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There has been a near total lack of cooperation that has made it impossible, in my opinion, for us to do the thorough investigation that we have the responsibility to do.

The Bush administration is stonewalling the Congress.

We have been trying–without success–to obtain Secretary Rumsfeld’s cooperation for months.

Though these statements sound like statements made during the September 11 Commission’s failed attempt to get the administration to cooperate with its investigation, they are, rather, statements recently made about the administration’s failure to cooperate with two Congressional committees investigating the response to Hurricane Katrina.

As before, the White House is citing executive branch confidentiality in refusing to turn over requested documents. These documents include Katrina-related emails and other communications among White House staff members. The administration has also refused requests for testimony from White House chief of staff Andrew H. Carrd Jr., deputy chief of staff Joe Hagin, domestic security advisor Frances Fragos Townsend, and her deputy, Ken Rapuano.

Senator Susan Collins, says it is “completely inappropriate” that that witnesses “have told us when we begin to ask about any communications with the White House” that they cannot respond, even if the discussions are not related to specific advice given to the Bush that could “legitimately” be held back under executive privilege.

The White House, for its part–and we’ve heard this before, too–maintains that it is thoroughly cooperating with the investigation and has handed over thousands of documents, as well as providing multiple witnesses.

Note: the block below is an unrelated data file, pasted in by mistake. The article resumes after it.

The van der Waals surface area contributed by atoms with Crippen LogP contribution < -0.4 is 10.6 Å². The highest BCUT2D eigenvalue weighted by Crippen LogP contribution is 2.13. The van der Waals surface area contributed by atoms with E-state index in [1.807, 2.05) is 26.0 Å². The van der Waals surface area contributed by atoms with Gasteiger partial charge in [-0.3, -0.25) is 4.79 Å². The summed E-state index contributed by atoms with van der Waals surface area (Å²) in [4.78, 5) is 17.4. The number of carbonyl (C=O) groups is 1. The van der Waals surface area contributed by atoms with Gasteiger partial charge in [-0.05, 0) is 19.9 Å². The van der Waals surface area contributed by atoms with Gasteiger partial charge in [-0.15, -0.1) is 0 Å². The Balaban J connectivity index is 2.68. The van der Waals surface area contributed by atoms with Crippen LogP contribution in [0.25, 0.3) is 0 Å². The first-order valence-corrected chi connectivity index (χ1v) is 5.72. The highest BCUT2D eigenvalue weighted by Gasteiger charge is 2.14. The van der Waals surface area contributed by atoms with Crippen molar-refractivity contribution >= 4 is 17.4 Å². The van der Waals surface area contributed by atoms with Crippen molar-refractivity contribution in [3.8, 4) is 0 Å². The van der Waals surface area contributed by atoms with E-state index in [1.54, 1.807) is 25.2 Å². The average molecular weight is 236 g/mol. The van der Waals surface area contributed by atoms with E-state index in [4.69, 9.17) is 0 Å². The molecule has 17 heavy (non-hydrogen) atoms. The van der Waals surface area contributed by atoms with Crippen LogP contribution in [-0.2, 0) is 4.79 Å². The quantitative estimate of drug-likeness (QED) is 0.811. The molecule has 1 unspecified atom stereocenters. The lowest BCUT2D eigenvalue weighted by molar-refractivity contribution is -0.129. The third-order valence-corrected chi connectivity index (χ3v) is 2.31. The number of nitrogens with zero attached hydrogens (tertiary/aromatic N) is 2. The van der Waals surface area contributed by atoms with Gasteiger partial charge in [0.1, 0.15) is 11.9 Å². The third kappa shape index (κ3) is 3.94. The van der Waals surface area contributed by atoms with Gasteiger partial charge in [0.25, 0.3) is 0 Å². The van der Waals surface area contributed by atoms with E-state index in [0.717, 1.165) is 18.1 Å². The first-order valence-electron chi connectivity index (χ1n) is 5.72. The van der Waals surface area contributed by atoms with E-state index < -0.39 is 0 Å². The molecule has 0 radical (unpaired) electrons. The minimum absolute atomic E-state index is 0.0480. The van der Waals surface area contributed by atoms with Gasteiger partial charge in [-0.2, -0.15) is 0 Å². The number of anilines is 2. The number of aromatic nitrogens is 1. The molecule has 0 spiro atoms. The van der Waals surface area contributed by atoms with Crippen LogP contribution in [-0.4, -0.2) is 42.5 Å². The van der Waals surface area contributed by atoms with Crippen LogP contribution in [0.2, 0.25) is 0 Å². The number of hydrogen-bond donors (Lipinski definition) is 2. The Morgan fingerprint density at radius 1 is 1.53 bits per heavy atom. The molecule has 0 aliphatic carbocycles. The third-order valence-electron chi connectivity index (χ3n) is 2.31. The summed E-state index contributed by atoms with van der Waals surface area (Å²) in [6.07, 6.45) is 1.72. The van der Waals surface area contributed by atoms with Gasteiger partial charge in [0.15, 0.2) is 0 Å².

In the early morning hours of August 29, a memo was sent from the Department of Homeland Security to the White House situation room which warned of a possible breach of levees in New Orleans and a resulting crisis. A few days later, Bush said: “I don’t think anyone anticipated the breach of the levees.”

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GREAT JOURNALISM, SLOW FUNDRAISING

Our team has been on fire lately—publishing sweeping, one-of-a-kind investigations, ambitious, groundbreaking projects, and even releasing “the holy shit documentary of the year.” And that’s on top of protecting free and fair elections and standing up to bullies and BS when others in the media don’t.

Yet, we just came up pretty short on our first big fundraising campaign since Mother Jones and the Center for Investigative Reporting joined forces.

So, two things:

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2) If you’re not ready to donate but you’re interested enough in our work to be reading this, please consider signing up for our free Mother Jones Daily newsletter to get to know us and our reporting better. Maybe once you do, you’ll see it’s something worth supporting.

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